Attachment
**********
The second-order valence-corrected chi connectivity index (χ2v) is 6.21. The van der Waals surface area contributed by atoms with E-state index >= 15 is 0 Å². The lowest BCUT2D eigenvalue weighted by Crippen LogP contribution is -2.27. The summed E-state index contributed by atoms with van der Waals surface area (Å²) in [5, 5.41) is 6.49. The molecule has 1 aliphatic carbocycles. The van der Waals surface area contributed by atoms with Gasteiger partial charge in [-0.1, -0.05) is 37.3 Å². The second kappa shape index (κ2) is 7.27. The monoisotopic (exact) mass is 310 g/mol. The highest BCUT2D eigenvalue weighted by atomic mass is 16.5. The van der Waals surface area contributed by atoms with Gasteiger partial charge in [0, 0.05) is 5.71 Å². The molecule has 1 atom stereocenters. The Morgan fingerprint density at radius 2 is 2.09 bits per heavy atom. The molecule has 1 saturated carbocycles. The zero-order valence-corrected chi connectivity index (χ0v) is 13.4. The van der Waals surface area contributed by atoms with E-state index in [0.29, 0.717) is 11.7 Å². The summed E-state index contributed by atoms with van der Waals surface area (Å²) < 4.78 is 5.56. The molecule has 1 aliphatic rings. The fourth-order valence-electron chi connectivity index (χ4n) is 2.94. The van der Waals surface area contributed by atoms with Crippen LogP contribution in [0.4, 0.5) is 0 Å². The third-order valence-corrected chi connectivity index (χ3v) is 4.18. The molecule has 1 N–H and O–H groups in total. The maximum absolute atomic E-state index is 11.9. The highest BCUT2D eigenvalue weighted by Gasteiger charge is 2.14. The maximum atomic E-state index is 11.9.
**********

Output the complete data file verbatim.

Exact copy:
The second-order valence-corrected chi connectivity index (χ2v) is 6.21. The van der Waals surface area contributed by atoms with E-state index >= 15 is 0 Å². The lowest BCUT2D eigenvalue weighted by Crippen LogP contribution is -2.27. The summed E-state index contributed by atoms with van der Waals surface area (Å²) in [5, 5.41) is 6.49. The molecule has 1 aliphatic carbocycles. The van der Waals surface area contributed by atoms with Gasteiger partial charge in [-0.1, -0.05) is 37.3 Å². The second kappa shape index (κ2) is 7.27. The monoisotopic (exact) mass is 310 g/mol. The highest BCUT2D eigenvalue weighted by atomic mass is 16.5. The van der Waals surface area contributed by atoms with Gasteiger partial charge in [0, 0.05) is 5.71 Å². The molecule has 1 atom stereocenters. The Morgan fingerprint density at radius 2 is 2.09 bits per heavy atom. The molecule has 1 saturated carbocycles. The zero-order valence-corrected chi connectivity index (χ0v) is 13.4. The van der Waals surface area contributed by atoms with E-state index in [0.29, 0.717) is 11.7 Å². The summed E-state index contributed by atoms with van der Waals surface area (Å²) < 4.78 is 5.56. The molecule has 1 aliphatic rings. The fourth-order valence-electron chi connectivity index (χ4n) is 2.94. The van der Waals surface area contributed by atoms with Crippen LogP contribution in [0.4, 0.5) is 0 Å². The third-order valence-corrected chi connectivity index (χ3v) is 4.18. The molecule has 1 N–H and O–H groups in total. The maximum absolute atomic E-state index is 11.9. The highest BCUT2D eigenvalue weighted by Gasteiger charge is 2.14. The maximum atomic E-state index is 11.9.